Thanks to Henry Wadsworth Longfellow’s poem, Paul Revere is America’s most celebrated patriot (after Mel Gibson). Mr Revere took part in the Boston Tea Party but is better known for having embarked on a midnight ride to warn Samuel Adams and John Hancock of the approaching British – the Battle at Lexington ensued, which led to a full-blown American Revolution.

The Boston Tea Party was the result of a resistance movement against the Tea Act, imposed by those pesky Brits – it violated Bostonian rights to “no taxation without representation.”

To ensure their action wasn’t just a storm in a teacup, the protesters boarded the ships and threw chests of tea into Boston harbour. Some chests were thrown in with a little milk, some with a squeeze of lemon. Reports of a sizeable digestive biscuit on the side remain unfounded.

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Paul Revere’s little wooden house still stands – it is Boston’s oldest structure. Revere’s remains remain in Boston, lying in the Granary Burying Ground, buried with Samuel Adams, John Hancock, and a plethora of patriots. Mother Goose is also buried here.

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Sinking Headstones

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Samuel Adams

Named after its English counterpart, Boston was founded by the Puritans, a wealthier and more literate breed of colonist. The Old Corner Bookshop emerged as something of a literary centre with luminaries such as Ralph Waldo Emerson, Harriet Beecher-Stowe, Nathaniel Hawthorn, and that Longfellow fellow all bringing manuscripts here to be published.

As well as being crammed with American history, Boston has its fair share of greenery and water too. Well, being a port, it would have.

Taking an afternoon whale-watching trip out to the open sea to see slices of Humpback and Minke Whales in their natural habitat was an enjoyable diversion from all that foot-pounding history. It also presented a good opportunity to view Boston from a different aspect, and to appreciate the city from afar.

Boston Common is the United State’s first public park, with the Massachusetts State House overlooking it. Just on the edge of the park is the arguably more famous Cheers bar. I popped in for a swift four-pinter and although nobody knew my name, it was a friendly enough place and I managed to grab a corner in Norm’s seat for a well-earned quaff.

Cheers

Norm

Norm

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Massachusetts State House

Before Boston, there was Charlestown.

Originally, the settlers settled (its what settlers do) over the river from Boston. However, the wells soon ran dry, and the settlers became unsettled. They decided to up sticks and settle in Boston – or Shawmut was it was then known. The plentiful springs of Boston ensured a steady growth while Charlestown became relegated to a sleepy country town until the Revolution.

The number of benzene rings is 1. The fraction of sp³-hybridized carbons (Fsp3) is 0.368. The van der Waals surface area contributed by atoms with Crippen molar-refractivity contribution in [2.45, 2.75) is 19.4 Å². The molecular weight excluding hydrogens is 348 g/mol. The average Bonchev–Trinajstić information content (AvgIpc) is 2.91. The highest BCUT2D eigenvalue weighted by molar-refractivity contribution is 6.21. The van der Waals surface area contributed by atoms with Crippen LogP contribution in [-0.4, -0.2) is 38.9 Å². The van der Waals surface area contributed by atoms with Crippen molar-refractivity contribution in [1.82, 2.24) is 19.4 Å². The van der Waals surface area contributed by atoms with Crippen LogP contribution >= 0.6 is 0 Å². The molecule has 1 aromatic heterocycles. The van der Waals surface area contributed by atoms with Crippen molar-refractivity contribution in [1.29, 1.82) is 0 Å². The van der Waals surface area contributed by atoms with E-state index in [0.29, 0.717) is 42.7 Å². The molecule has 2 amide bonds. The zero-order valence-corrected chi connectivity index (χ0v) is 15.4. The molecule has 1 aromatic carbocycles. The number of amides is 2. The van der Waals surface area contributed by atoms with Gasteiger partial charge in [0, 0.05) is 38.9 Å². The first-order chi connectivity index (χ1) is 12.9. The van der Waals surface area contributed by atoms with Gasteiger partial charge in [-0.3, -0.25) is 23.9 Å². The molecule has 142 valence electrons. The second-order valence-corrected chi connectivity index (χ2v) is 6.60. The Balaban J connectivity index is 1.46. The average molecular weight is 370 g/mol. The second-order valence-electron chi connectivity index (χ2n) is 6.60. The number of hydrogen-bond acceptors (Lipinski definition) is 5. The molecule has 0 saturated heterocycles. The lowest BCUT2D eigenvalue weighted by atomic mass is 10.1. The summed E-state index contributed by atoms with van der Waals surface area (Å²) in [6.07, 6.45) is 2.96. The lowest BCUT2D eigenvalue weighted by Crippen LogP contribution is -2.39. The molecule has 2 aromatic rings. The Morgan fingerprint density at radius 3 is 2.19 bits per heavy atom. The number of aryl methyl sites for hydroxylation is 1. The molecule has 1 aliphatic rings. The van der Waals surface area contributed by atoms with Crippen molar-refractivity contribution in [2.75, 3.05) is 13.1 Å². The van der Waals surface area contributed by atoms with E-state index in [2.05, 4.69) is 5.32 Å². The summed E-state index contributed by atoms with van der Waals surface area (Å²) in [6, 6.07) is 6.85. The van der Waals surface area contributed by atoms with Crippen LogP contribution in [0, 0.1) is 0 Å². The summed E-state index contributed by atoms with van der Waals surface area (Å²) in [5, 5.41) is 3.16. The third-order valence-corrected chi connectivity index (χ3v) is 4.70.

The Bunker Hill Monument, a tall, towering obelisk, commemorates the Revolution’s first major battle, which the British won but at such a cost as to weaken their resolve.

BunkerHill

Patriot General Greene summed it up well: “I wish,” he said, “I could sell them another hill at the same price.”

Charlestown also harbours another monument of sorts in the Navy Yard – the U.S.S. Constitution; the most celebrated ship in American history is berthed here. The Constitution is most noted for her actions during the War of 1812 against the United Kingdom when she defeated five British warships. Expect Mel Gibson to be starring in the film any day soon.

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U.S.S. Constitution

Although the Brits consider the War of 1812 as little more than a minor skirmish of the Napoleonic Wars, the Americans see it as a war in its own right. Of course they would, they won it!

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Washington wearing a Grackle

Grackle

A Grackle

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Salt Lake City to Denver

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First impressions show Salt Lake City to be an excruciatingly clean and tidy place, tucked-in and turned-down with nothing remotely unmade about it. True, there are a few homeless sprawled on the lawns of parkland and slumped on the swards but it still looks like someone has been busy putting this city together in as ordered a manner as possible.

The Church of the Latter Day Saints or Mormons are to blame. They had such a work ethic when creating this city, Utah would forever be known as the Beehive State in homage to those crazy workaholic insects that find it impossible to pull up a chair and relax.

Seeking to escape religious persecution, top Mormon Brigham Young founded the city in 1847 when he and other followers settled in this inhospitable valley. The valley was dry and surrounded by the Great Salt Lake, as well as being circled by the steep Wasatch and Oquirrh mountain ranges. (Average snowfall in the mountains near Salt Lake City is over 40 feet – nearly 5 times the average snowfall of Juneau, Alaska).